CLEVELAND — Nine minutes remained in regulation Wednesday afternoon and the University at Buffalo’s second-round game against Miami had reached the moment of truth. The RedHawks were on a run. They had drawn within four with possession. And that’s when UB freshman Mackenzie Loesing took over and willed the Bulls to one of their more significant Mid-American Conference Tournament victories.
Loesing produced a steal off the dribble and went in for a layup good for her first basket of the second half. From then on the game was hers. She struck for a conventional three-point play. She nailed a bomb from behind the arc.
Seventeen of her team-high 24 points came over those final and decisive nine minutes as UB knocked off a 19-win Miami team, 82-70, to gain a shot at No. 3 Akron in today’s quarterfinals.
“I knew that my team needed more from me,” said Loesing, a Cincinnati native. “I knew I wasn’t giving my team enough. I knew that we needed an extra push. … I think in the second half I knew that I had to push and I knew that it all came down to that second half, to that moment, for us to continue.”
The seedings and the record are suggestive of an upset but at most the result mildly surprised. Although the Bulls went 11-19, 8-8, their list of conquests included an eight-point win at Miami on Jan. 31 that indicated they could play with some teams in the upper reaches of the Mid-American Conference.
Miami came in with two key injuries but that doesn’t buy much sympathy. UB lost post player Nytor Longar two games into the season and leading-scorer Rachel Gregory on Jan. 19. Besides, the RedHawks (19-12) still had their top guns, senior guard Courtney Osborn (19.1 points per game) and center Kirsten Olowinski (11.8). The two combined for 44 points (25 by Olowinski) but the Bulls made life difficult for Osborn, who shot just 7 of 23 from the field.
“I think we focus a lot in practice that she is a great player and in order to stop the team, cut off the head of the body,” said UB point guard Margeaux Gupilan. “It was a bit difficult to keep up with her because I did get in foul trouble. However my teammates did talk to me a lot and off the screens I knew she wasn’t going to turn the corner because our bigs were going to show. I just think it was a team stop for one player.”
UB’s offensive approach worked in textbook fashion.
The Bulls buried five first-half threes, two by Sloane Walton, which prompted Miami to extend its defense after intermission. UB responded by pounding it inside, with Kristen Sharkey (14 points) and Christa Baccas (eight points, 15 rebounds) on the finishing end.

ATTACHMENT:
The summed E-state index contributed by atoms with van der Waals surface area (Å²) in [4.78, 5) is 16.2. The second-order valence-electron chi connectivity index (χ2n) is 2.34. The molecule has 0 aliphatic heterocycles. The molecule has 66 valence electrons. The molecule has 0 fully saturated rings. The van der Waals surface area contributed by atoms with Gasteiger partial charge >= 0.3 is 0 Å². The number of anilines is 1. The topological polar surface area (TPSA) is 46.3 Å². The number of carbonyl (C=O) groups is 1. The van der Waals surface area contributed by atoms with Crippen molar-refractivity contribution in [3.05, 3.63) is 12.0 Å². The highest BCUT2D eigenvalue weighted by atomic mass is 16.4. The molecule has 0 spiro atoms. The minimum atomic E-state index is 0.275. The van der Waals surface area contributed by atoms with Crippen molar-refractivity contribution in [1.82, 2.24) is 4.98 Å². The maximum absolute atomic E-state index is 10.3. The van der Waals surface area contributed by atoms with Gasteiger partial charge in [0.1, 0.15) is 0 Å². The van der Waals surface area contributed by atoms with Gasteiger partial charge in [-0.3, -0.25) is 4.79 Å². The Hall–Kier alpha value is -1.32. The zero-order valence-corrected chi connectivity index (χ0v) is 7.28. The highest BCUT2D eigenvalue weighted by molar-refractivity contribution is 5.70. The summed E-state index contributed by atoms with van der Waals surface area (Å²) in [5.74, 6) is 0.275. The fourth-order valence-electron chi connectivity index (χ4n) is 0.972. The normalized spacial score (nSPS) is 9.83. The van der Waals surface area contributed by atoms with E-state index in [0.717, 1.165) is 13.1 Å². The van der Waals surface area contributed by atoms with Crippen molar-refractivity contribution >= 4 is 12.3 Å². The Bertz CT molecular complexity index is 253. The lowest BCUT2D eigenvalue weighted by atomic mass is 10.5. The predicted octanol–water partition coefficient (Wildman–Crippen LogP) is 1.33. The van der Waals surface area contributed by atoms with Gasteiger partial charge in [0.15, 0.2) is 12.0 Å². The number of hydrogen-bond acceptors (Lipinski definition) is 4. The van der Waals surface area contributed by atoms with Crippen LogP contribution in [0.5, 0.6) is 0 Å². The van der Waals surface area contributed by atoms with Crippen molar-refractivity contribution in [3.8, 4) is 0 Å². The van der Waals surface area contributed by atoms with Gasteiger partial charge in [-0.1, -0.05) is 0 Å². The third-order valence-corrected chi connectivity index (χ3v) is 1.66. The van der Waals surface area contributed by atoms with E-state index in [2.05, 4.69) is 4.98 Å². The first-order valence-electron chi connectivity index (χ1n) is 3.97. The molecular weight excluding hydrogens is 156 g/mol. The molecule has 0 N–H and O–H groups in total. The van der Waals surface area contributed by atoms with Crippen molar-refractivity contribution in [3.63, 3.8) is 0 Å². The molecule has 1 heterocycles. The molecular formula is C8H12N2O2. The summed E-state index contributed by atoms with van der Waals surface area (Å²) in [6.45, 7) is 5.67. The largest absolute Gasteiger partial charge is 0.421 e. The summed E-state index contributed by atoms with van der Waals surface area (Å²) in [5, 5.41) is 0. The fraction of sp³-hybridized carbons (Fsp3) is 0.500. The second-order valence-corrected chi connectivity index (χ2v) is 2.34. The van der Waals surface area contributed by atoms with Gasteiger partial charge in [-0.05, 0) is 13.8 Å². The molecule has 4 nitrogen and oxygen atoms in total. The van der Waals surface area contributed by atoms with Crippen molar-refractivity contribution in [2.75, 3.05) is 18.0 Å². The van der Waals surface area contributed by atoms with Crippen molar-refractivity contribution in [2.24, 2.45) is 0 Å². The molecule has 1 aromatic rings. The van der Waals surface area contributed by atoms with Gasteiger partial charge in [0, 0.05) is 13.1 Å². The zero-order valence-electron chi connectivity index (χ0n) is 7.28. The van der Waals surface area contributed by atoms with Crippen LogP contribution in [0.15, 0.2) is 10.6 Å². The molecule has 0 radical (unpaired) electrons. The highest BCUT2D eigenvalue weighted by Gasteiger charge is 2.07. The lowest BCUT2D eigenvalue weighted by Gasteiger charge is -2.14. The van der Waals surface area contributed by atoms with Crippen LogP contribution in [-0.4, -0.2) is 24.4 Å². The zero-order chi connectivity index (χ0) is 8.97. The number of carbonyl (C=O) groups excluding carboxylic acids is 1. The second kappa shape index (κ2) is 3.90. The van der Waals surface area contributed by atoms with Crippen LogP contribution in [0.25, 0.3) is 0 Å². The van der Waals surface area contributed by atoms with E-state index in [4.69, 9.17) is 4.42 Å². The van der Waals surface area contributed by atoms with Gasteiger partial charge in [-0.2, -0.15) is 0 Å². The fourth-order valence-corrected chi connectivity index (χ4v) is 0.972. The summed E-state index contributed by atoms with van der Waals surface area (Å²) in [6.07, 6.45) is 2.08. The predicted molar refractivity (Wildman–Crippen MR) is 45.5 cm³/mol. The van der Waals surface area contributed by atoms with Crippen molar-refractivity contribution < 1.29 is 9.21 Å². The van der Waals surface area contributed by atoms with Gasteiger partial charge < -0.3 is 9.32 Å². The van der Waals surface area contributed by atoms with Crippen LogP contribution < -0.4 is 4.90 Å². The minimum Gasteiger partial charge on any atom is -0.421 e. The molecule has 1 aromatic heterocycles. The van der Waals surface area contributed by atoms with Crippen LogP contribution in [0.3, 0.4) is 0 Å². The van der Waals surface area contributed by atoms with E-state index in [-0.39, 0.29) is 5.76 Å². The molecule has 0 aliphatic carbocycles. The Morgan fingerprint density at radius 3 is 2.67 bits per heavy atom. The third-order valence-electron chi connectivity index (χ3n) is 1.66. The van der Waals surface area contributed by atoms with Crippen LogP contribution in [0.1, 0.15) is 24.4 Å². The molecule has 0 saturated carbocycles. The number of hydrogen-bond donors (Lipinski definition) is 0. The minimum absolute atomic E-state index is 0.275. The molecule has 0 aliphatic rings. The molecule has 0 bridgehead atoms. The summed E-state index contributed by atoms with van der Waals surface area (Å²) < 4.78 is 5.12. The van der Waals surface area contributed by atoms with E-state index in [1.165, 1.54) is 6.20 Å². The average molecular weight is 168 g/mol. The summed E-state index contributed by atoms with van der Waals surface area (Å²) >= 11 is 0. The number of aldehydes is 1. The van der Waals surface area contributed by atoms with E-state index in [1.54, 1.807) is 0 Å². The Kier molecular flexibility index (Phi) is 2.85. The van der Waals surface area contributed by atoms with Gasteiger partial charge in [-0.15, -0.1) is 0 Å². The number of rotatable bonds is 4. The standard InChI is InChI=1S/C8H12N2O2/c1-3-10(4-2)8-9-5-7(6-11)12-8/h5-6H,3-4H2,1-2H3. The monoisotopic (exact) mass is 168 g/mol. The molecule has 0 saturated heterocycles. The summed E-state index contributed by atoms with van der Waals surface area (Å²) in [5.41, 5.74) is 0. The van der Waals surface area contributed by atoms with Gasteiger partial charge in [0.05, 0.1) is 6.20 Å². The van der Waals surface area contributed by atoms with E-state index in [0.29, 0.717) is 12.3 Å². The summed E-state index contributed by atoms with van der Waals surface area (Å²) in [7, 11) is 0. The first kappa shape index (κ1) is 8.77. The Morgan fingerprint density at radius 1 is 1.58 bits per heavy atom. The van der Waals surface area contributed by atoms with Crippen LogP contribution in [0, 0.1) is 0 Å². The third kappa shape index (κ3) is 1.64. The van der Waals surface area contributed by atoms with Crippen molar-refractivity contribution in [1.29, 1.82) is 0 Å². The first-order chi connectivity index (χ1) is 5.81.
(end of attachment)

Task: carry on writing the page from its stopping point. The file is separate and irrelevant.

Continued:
“It definitely opened up the inside,” Sharkey said. “They had to stretch their defense and that gave the opportunity for me to go to work, and I had to take the responsibility to be able to finish so that way they would have to double me again so they could get open for the threes again.”
The staggered offensive approach contributed to the victory, but the defensive work proved a vital piece. Miami shot a respectable 43 percent but got to the foul line only eight times compared to a 20-of-27 showing for the Bulls.
“They played more man and surprisingly we were very hesitant on our attacks,” said Miami coach Maria Fantanaresa. “The inside presence on offense we didn’t have enough of and that’s where, if we had that, I don’t know if we would have saw as much man.”
UB was manning up when Loesing turned the game in UB’s favor. She picked the pocket of Hannah Robertson above the key and went in for the layup that ignited her personal rampage.
“She was dribbling in front of me and I was just . … a little bit of luck,” Loesing said. “I saw an opportunity and I took it. From that point forward I think our defense was so tough that whole second half that I think they were a little tentative with the ball, and I think that we really made that a good opportunity for us to go at them.”
Felisha Legette-Jack, UB’s first-year coach, saw the victory as an affirmation of her team’s improvement and a building block for future success.
“It’s a step up,” she said. “It’s just another step toward what we’re trying to create here at Buffalo. At the beginning of the year we knew that we were going to lose some games because we were trying to build a foundation. … This game is just another step of what we’re doing. We’re just starting.”